Anyhow, I used Elann Highland Chunky for this so-called quick project, and finally gave up. This yarn looks all soft and friendly but is really rough to work with! My hands really burnt after a few rounds; I’ve never had that happen with a yarn, not even Red Heart. Needless to say, no chunky Odessa. This thing will someday be felted. (like some life sentence!)
Also, I have frogged the Jaywalker sock several times too, and I’m barely past the heel. I don’t know what it is. I first made the foot too long. Then I tried to do one of those toe-up heel flap things and messed up a couple of times. Then I forgot to continue the pattern all around the cuff. Now I’ve realised that I forgot to increased stitches after the heel and I might have to frog yet again. It’s sitting in disgrace in my basket. It goes without being photographed.
But Malabrigo is much more well-behaved. Here’s the progress on my North Sea Shawl. I’ve done twelve repeats and will most likely do three more, before I start the center portion. Then it’s another 15 repeats done separately and the two pieces grafted together. I cannot *wait* to finish it.
Thanks so much for all the sock pattern suggestions, everyone. I am eyeing all of Cookie A’s patterns, especially the new ones! But after swatching for "hedera", and for the "smoking hot" ones for my variegated skein, I decided that this particular Trekking grey yarn was meant to be a pair of Jaywalkers. I’ve said this before, you know how a yarn sometimes almost wills itself to be something no matter how hard you try to do something different with it? The dark shades in this skein made it quite difficult to try something complicated, although my efforts introduced me to something wonderful in the process: The Walker Treasury Project. What a wonderful resource! I was trying out some lace repeats to develop a sock pattern of my own from the Barbara Walker volumes I have, and when I googled the names
of the stitches a lot of them showed up here. I’m planning to join the project myself in the summer.
Like Spud, I also reduced the number of stitches for the Jaywalker pattern (76 cast-on was waaay too large for me) and with 64 and just two repeats, it’s nice and snug. I’m doing them toe-up, short-row as usual, and might increase a few stitches from the ankle up. So far I quite like this Trekking yarn, although I imagine I’m going to be left with quite a lot of it after the pair is done.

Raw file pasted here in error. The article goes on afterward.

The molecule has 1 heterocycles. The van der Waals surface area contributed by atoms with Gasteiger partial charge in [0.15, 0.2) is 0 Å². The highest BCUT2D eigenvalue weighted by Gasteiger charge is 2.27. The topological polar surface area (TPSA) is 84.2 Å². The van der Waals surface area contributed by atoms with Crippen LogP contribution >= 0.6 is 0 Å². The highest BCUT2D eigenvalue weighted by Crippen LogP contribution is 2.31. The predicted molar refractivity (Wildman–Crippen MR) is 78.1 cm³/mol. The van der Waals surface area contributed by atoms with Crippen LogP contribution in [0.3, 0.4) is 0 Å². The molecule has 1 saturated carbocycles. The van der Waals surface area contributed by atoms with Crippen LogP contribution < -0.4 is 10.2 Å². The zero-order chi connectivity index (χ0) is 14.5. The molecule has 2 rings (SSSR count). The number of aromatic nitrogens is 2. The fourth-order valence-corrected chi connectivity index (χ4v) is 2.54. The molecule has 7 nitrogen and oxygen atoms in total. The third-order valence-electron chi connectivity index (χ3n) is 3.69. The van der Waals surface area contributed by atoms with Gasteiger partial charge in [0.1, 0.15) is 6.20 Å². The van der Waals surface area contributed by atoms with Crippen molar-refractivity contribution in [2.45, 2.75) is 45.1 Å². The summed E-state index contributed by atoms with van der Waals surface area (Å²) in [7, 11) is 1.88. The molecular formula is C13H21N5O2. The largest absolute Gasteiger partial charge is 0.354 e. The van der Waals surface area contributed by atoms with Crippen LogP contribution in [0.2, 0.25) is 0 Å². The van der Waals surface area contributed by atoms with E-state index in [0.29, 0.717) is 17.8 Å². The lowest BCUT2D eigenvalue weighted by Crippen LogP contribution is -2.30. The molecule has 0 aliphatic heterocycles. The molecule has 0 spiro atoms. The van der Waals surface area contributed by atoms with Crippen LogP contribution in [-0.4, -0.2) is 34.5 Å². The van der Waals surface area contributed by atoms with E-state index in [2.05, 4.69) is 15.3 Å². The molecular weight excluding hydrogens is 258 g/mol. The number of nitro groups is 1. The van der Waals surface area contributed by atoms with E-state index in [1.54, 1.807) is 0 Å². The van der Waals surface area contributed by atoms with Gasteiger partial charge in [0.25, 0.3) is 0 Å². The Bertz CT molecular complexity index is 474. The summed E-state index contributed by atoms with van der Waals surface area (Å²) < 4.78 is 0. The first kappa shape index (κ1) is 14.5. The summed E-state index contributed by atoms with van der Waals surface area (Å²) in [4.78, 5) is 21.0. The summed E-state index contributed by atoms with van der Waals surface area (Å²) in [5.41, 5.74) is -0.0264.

I also started something else. Seeing the lovely pink flowers all around me here (and also the gorgeous pinks cropping up on various blogs) made me pull out my Malabrigo laceweight in Damask Rose. Mmmmmm Malabrigo.
I had set this yarn aside for something complicated like Frost Flowers or the Sampler Stole from Gathering of Lace, but once again, it seems destined to be something else. I got a lovely pink and grey silk salwar kameez as a gift that this yarn shade will go well with. So I thought I might make a light wrap out of it first, and then maybe use the rest for a cropped shrug/sweater of sorts. Let’s see.
So this is the beginning of the "North Sea Shawl" from Cheryl Oberle’s Folk Shawls book. The yarn is held double on size 6, but after an initial blocking I think I might frog, reduce the number of repeats and go up a size to make it a little drapier. I knit this very quickly; the pattern is a variation on Feather and Fan, and it’s the right combination of mindless and interesting knitting that I need right now.
Spring break begins tomorrow! I have a paper due for a workshop that I have to do during break, but just not having to go in thrice to teach means I have some time to actually sit and write something (other than a blog entry, ie!) and I am excited about being able to do that. Am also looking forward to seeing the Namesake tomorrow.